This one is for all the people like me battling pain. . .again, battling pain. . .still.
(Note: it’s taken me two months to write this post, probably because the pain waxes and wanes, just as my acceptance of it waxes and wanes.)
First There Was Fibromyalgia Pain
I’m almost used to the widespread achiness of a fibro flare; it comes when I haven’t been working out as regularly or when some bug is wrestling with my immune system. It’s nice to be at the point 30 years since diagnosis where fibromyalgiais a flare-and-fold kind of malady instead of a daily dose of misery. I never go a day without 50 mg of amitriptyline at dinner and I can’t go more than two weeks without some kind of cardio workout or else a flare, well, flares. When the pain comes I know the best thing I can do is hit the road and run or if that’s not possible, work at least a twenty-minute yoga tape.
The kind, young doctor who diagnosed me back in the 1980s told me over and over, “I don’t care how badly you hurt, you have to move or the pain will never go away.” That sage advice has kept me at least in the middle of the road if not on the sunny side of Pain Street.
And Then Came Celiac Disease
But fibro isn’t my only source of pain. Thank celiac disease for feeling like a rusty freight train is stuck in the upper intestines for two days spewing rancid, deadly soot before finally roaring through the colon, flattening anything and everything in its path. That happens less frequenthly now, thanks to my Nima sensor and to hyper dietary vigilance.
Back Up: It Really Started With the Womb
Two years ago all of my internal lady parts were removed with the hope and expectation of ending nearly three decades of abdominal pain. From the first cycle the month before I turned thirteen to the last cycle halfway through my 48th year, I endured pain every month and for the last several years even between months.
You can imagine how this sometimes made me less than thrilled to be a woman. Even the wardrobe perks couldn’t pull the feminine mystique past the “meh” threshold by the end.
I underwent my first surgery to remove endometrial adhesions when I was 24. I then took medication for six months to suppress my cycle. I felt so much better without a cycle, I decided to starve myself so I wouldn’t have to risk a return of endometriosis. It worked for nearly a decade.
I don’t recommend that strategy. Such starvation caused its own problems, starting with dizziness and progressing to perpetual crankiness, severe anemia, and even osteopenia. Abnormally low estrogen also jacked my risk for cancers and heart problems while abnormally low weight also threatened my heart. It also precluded procreation, which was preferrable at the time but a painful regret now that it’s too late.
I ended that insanity and returned to womanhood at the age of 33 when a promising relationship made me want to be fertile again. Alas, the pain quickly followed but the happily ever after mommy train did not, and I can blame no one but me for that, but that’s another story for another dozen posts.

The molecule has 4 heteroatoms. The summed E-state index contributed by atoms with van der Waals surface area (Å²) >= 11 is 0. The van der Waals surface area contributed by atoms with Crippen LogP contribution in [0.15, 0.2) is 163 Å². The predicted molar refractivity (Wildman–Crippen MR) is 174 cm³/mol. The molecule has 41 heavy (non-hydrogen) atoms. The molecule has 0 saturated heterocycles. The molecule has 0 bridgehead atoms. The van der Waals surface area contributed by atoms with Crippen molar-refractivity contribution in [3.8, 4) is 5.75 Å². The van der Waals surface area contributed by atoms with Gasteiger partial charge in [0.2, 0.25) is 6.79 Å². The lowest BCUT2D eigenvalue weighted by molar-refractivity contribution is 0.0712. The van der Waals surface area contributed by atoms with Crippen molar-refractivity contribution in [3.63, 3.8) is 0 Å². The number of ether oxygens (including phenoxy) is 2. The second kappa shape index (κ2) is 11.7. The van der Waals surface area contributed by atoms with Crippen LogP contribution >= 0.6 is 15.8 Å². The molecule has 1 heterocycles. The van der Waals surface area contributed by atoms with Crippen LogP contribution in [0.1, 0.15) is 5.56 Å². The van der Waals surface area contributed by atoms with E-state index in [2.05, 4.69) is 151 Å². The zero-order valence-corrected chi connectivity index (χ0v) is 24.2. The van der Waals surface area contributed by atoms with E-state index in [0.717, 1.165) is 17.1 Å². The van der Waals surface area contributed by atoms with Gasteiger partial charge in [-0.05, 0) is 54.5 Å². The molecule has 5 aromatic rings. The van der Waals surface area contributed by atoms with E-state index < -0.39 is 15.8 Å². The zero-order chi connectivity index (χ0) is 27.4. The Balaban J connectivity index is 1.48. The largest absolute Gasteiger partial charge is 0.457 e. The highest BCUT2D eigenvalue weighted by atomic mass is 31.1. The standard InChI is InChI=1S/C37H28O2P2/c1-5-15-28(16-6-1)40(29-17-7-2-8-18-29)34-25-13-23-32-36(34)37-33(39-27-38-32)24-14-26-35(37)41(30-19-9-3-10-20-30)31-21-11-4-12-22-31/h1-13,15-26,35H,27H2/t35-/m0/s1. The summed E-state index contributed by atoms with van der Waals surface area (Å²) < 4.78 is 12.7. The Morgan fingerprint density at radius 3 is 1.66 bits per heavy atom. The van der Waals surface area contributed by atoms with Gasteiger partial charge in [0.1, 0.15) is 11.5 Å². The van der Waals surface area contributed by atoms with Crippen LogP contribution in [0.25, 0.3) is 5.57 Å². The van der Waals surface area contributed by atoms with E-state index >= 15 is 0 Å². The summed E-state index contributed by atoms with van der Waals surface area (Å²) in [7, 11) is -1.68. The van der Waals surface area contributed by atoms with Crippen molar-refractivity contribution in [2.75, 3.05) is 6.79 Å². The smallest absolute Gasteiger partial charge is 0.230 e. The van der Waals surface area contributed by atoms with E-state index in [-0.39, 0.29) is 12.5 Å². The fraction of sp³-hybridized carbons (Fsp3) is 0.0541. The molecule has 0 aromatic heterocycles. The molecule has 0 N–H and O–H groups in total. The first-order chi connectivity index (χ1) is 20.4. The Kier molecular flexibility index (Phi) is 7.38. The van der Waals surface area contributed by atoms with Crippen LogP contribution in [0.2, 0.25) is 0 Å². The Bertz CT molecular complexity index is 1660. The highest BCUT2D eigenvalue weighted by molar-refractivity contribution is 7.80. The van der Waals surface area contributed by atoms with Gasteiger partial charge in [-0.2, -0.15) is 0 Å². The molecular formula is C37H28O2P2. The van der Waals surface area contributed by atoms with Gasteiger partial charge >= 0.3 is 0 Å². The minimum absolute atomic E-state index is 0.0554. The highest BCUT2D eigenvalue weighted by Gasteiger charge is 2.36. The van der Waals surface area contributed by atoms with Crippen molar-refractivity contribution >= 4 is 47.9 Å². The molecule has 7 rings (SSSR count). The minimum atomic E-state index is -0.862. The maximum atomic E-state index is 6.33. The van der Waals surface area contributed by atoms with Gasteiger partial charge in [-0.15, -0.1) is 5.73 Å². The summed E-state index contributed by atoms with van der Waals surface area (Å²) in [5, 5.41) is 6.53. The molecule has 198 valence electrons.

Tangled: The Appendix
For four years, I could not go running at least two days before the onset of flow nor on the first day of flow because the pain was breathtaking. If I forgot or thought, “Surely, things must be better now,” I’d be nearly blinded by the pain after a half mile. I’d turn around and limp home, each step a new agony. Once home, I’d writhe on the floor, the pain in the lower right quadrant of my abdomen adding purple hues to my blurred vision. I’d pray for relief for at least fifteen or twenty minutes before the nauseating agony ended.
The surgery two years ago revealed a stunning cause for the pain: my appendix was tethered by endometrial adhesions to the abdominal wall. Those adhesions behaved as my uterine lining did, filling with blood and then shedding it every month; unfortunately, there was nowhere for the shed to go and so the tethers thickened.
The gynecologist who performed the surgery explained he had to keep the appendix intact because it looked healthy once freed from its endometrial prison. He removed adhesions from other organs, too, before yanking all the offending lady parts, which thankfully harbored no cancer, through the birth canal and out of my body.
I envisioned the birth of a new pain-free life, but alas, I underwent a second surgery 15 months later because the pain persisted. Once again, scar tissue had adhered the appendix to the abdominal wall. The same surgeon freed it yet again, and cut away adhesions on the intestines and the bladder. He inserted surgical film to help prevent the recurrence of adhesions but annoyingly left the appendix in place.
It didn’t work. The pain persists to the point of wiping out the perks of being a girl. I can’t wear normally sized clothes, at least not around my waist or abdomen. I have to wear stretchy pants or skirts at least 2 sizes too large. Dresses can’t have defined waistlines. Forget tights or pantyhose, unless I stretch the elastic waist nearly slack. Shoes have to be well-cushioned or else the heelstrike will jar my gut too much. Those supersoft skinny jeans or even jeggings? Forget it. After an hour my gut is in painful knots.